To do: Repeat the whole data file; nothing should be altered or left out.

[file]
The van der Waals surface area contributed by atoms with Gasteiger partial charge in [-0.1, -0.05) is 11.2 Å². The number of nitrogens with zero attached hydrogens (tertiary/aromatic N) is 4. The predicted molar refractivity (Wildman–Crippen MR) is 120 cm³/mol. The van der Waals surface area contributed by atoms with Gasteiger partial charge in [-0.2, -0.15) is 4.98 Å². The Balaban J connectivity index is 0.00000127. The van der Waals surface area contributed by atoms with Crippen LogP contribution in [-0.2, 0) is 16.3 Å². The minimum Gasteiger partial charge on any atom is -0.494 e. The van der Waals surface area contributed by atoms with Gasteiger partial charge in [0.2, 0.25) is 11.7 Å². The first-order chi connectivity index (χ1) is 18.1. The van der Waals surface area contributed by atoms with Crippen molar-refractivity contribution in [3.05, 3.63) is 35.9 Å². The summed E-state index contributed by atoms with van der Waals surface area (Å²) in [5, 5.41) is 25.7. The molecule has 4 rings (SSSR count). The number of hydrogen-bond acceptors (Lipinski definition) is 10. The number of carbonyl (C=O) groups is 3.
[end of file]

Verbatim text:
The van der Waals surface area contributed by atoms with Gasteiger partial charge in [-0.1, -0.05) is 11.2 Å². The number of nitrogens with zero attached hydrogens (tertiary/aromatic N) is 4. The predicted molar refractivity (Wildman–Crippen MR) is 120 cm³/mol. The van der Waals surface area contributed by atoms with Gasteiger partial charge in [-0.2, -0.15) is 4.98 Å². The Balaban J connectivity index is 0.00000127. The van der Waals surface area contributed by atoms with Crippen LogP contribution in [-0.2, 0) is 16.3 Å². The minimum Gasteiger partial charge on any atom is -0.494 e. The van der Waals surface area contributed by atoms with Gasteiger partial charge in [0.2, 0.25) is 11.7 Å². The first-order chi connectivity index (χ1) is 18.1. The van der Waals surface area contributed by atoms with Crippen molar-refractivity contribution in [3.05, 3.63) is 35.9 Å². The summed E-state index contributed by atoms with van der Waals surface area (Å²) in [5, 5.41) is 25.7. The molecule has 4 rings (SSSR count). The number of hydrogen-bond acceptors (Lipinski definition) is 10. The number of carbonyl (C=O) groups is 3.